Personality differences predict health-risk behaviors in young adulthood: evidence from a longitudinal study.

Published

Journal Article

In a longitudinal study of a birth cohort, the authors identified youth involved in each of 4 different health-risk behaviors at age 21: alcohol dependence, violent crime, unsafe sex, and dangerous driving habits. At age 18, the Multidimensional Personality Questionnaire (MPQ) was used to assess 10 distinct personality traits. At age 3, observational measures were used to classify children into distinct temperament groups. Results showed that a similar constellation of adolescent personality traits, with developmental origins in childhood, is linked to different health-risk behaviors at 21. Associations between the same personality traits and different health-risk behaviors were not an artifact of the same people engaging in different health-risk behaviors; rather, these associations implicated the same personality type in different but related behaviors. In planning campaigns, health professionals may need to design programs that appeal to the unique psychological makeup of persons most at risk for health-risk behaviors.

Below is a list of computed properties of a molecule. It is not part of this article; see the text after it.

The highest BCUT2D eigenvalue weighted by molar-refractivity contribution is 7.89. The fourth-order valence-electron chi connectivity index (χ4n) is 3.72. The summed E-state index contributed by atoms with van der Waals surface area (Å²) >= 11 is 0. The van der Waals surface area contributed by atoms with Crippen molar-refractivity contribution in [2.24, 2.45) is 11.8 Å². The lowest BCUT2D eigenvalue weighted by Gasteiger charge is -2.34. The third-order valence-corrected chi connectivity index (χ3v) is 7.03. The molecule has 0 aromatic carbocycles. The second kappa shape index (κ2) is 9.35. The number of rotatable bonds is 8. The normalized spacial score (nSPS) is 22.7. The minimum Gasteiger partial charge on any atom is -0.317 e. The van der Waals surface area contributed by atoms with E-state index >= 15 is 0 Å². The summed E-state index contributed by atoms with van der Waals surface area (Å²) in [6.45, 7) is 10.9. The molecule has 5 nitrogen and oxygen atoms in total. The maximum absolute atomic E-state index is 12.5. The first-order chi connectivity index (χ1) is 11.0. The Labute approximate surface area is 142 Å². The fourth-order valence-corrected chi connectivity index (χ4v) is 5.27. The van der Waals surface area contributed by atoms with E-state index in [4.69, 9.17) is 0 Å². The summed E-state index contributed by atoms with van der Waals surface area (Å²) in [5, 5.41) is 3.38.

Full Text

Duke Authors

Cited Authors

  • Caspi, A; Begg, D; Dickson, N; Harrington, H; Langley, J; Moffitt, TE; Silva, PA

Published Date

  • November 1997

Published In

Volume / Issue

  • 73 / 5

Start / End Page

  • 1052 - 1063

PubMed ID

  • 9364760

Pubmed Central ID

  • 9364760

Electronic International Standard Serial Number (EISSN)

  • 1939-1315

International Standard Serial Number (ISSN)

  • 0022-3514

Digital Object Identifier (DOI)

  • 10.1037//0022-3514.73.5.1052

Language

  • eng